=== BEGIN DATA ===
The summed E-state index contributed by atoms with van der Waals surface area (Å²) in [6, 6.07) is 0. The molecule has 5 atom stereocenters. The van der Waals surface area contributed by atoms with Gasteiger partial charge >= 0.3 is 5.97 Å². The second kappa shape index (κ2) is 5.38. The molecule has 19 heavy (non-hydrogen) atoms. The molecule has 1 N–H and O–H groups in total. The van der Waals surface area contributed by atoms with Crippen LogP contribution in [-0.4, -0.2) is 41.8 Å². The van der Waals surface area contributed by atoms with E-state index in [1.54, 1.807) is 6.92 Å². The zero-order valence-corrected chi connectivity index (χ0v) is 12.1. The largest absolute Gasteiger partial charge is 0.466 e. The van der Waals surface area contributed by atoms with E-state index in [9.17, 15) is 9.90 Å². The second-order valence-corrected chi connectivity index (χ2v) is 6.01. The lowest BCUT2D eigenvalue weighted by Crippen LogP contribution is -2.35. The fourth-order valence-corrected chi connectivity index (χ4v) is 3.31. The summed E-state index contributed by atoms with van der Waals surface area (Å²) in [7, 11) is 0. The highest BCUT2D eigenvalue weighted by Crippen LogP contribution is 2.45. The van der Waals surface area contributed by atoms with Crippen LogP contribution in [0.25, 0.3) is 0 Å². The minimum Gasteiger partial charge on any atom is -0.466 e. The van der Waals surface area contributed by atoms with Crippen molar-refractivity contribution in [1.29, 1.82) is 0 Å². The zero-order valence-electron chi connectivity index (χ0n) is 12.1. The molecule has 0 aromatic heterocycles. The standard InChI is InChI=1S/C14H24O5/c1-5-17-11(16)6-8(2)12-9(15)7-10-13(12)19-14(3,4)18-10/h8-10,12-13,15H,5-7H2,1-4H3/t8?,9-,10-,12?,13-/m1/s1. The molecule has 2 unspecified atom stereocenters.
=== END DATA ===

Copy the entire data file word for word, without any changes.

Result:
The summed E-state index contributed by atoms with van der Waals surface area (Å²) in [6, 6.07) is 0. The molecule has 5 atom stereocenters. The van der Waals surface area contributed by atoms with Gasteiger partial charge >= 0.3 is 5.97 Å². The second kappa shape index (κ2) is 5.38. The molecule has 19 heavy (non-hydrogen) atoms. The molecule has 1 N–H and O–H groups in total. The van der Waals surface area contributed by atoms with Crippen LogP contribution in [-0.4, -0.2) is 41.8 Å². The van der Waals surface area contributed by atoms with E-state index in [1.54, 1.807) is 6.92 Å². The zero-order valence-corrected chi connectivity index (χ0v) is 12.1. The largest absolute Gasteiger partial charge is 0.466 e. The van der Waals surface area contributed by atoms with E-state index in [9.17, 15) is 9.90 Å². The second-order valence-corrected chi connectivity index (χ2v) is 6.01. The lowest BCUT2D eigenvalue weighted by Crippen LogP contribution is -2.35. The fourth-order valence-corrected chi connectivity index (χ4v) is 3.31. The summed E-state index contributed by atoms with van der Waals surface area (Å²) in [7, 11) is 0. The highest BCUT2D eigenvalue weighted by Crippen LogP contribution is 2.45. The van der Waals surface area contributed by atoms with Crippen LogP contribution in [0.25, 0.3) is 0 Å². The minimum Gasteiger partial charge on any atom is -0.466 e. The van der Waals surface area contributed by atoms with Crippen molar-refractivity contribution in [1.29, 1.82) is 0 Å². The zero-order valence-electron chi connectivity index (χ0n) is 12.1. The molecule has 0 aromatic heterocycles. The standard InChI is InChI=1S/C14H24O5/c1-5-17-11(16)6-8(2)12-9(15)7-10-13(12)19-14(3,4)18-10/h8-10,12-13,15H,5-7H2,1-4H3/t8?,9-,10-,12?,13-/m1/s1. The molecule has 2 unspecified atom stereocenters.